I accept that it is not the intention of the noble Lord, Lord Windlesham, to undermine the youth referral panels. However, there is a real risk that more magistrates than we care to imagine will dislike the idea of losing control of the disposal of young offenders to a panel, and may not use the referral process as envisaged in the Bill. If that were to happen, it would undermine the aim of Clause 1, which is to provide a more suitable form of sentencing for most young offenders who appear in court for the first time than could be provided in court.

Let us remind ourselves again of what would be lost if the proposed youth panel system were to be jeopardised by magistrates choosing to keep most cases in the youth court. The panel would be better able fully to involve the young person and the parents in discussing the offence, its impact on the victim and the steps that should be taken to make amends and ensure that there was no repetition. In the formal proceedings of the youth court, young offenders and their parents often fail fully to understand what is happening. The legal procedures can hinder the process of young people and their parents speaking and contributing fully to the discussion. A contract could be drawn up to concentrate on the best course of action to prevent reoffending, including attention to the welfare needs of the young person and his or her family; for example, family counselling, educational measures, and help to overcome drug abuse.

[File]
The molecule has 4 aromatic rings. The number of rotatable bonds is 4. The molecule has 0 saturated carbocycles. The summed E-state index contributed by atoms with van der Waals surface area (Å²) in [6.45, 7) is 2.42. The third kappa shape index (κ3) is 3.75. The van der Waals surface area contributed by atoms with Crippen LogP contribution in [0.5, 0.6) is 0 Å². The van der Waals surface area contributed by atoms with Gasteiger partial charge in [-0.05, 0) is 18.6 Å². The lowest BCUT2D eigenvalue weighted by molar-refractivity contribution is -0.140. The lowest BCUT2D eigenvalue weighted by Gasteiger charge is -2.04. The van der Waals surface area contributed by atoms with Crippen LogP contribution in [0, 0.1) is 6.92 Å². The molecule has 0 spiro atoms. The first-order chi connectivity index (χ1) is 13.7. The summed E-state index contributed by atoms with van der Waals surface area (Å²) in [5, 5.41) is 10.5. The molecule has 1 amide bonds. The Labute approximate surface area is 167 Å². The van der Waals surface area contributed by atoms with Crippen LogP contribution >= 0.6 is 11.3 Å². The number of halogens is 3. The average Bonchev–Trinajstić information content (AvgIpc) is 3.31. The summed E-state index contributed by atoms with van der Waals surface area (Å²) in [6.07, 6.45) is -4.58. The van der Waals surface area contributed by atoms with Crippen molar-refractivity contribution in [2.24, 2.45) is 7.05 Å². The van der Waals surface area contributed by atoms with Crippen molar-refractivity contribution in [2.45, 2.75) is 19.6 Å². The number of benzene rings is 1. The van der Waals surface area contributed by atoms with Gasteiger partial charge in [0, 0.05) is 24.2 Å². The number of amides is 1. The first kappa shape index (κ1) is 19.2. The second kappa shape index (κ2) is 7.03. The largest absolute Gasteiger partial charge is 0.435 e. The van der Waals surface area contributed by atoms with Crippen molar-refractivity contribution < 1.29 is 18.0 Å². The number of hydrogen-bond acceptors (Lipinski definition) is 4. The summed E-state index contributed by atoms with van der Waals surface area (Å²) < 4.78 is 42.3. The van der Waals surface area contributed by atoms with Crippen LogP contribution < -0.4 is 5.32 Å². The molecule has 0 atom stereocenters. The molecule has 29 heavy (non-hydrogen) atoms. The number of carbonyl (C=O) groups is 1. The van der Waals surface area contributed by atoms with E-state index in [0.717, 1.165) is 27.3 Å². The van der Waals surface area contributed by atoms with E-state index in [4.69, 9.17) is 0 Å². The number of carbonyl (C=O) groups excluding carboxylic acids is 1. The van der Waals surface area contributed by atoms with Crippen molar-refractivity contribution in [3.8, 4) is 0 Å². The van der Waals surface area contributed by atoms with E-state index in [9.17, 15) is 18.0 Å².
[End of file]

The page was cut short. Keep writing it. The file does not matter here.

Viscount Brentford

My Lords, I have found this a difficult question to which to return. However, I have been fully persuaded by my noble friend Lady Carnegy of Lour that the amendment proposed by my noble friend Lord Windlesham should not be accepted.